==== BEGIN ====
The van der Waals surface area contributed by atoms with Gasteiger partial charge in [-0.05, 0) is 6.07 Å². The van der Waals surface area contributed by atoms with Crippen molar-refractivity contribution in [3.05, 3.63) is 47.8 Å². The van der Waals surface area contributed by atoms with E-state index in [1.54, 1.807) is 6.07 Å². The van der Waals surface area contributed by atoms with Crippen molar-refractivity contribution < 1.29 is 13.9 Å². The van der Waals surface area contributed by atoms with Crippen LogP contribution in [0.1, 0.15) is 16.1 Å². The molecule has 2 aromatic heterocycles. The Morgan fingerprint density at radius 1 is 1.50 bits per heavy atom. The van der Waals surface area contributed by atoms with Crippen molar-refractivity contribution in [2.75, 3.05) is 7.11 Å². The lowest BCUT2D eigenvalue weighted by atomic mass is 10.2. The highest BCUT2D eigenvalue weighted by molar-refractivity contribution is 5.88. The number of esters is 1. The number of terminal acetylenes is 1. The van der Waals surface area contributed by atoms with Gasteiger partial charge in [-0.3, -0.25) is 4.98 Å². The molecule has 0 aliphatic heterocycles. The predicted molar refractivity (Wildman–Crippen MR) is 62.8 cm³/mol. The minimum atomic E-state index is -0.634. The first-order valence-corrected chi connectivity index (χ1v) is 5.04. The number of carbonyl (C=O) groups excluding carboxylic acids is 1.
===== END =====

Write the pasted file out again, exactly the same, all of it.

The van der Waals surface area contributed by atoms with Gasteiger partial charge in [-0.05, 0) is 6.07 Å². The van der Waals surface area contributed by atoms with Crippen molar-refractivity contribution in [3.05, 3.63) is 47.8 Å². The van der Waals surface area contributed by atoms with E-state index in [1.54, 1.807) is 6.07 Å². The van der Waals surface area contributed by atoms with Crippen molar-refractivity contribution < 1.29 is 13.9 Å². The van der Waals surface area contributed by atoms with Crippen LogP contribution in [0.1, 0.15) is 16.1 Å². The molecule has 2 aromatic heterocycles. The Morgan fingerprint density at radius 1 is 1.50 bits per heavy atom. The van der Waals surface area contributed by atoms with Crippen molar-refractivity contribution in [2.75, 3.05) is 7.11 Å². The lowest BCUT2D eigenvalue weighted by atomic mass is 10.2. The highest BCUT2D eigenvalue weighted by molar-refractivity contribution is 5.88. The number of esters is 1. The number of terminal acetylenes is 1. The van der Waals surface area contributed by atoms with Gasteiger partial charge in [-0.3, -0.25) is 4.98 Å². The molecule has 0 aliphatic heterocycles. The predicted molar refractivity (Wildman–Crippen MR) is 62.8 cm³/mol. The minimum atomic E-state index is -0.634. The first-order valence-corrected chi connectivity index (χ1v) is 5.04. The number of carbonyl (C=O) groups excluding carboxylic acids is 1.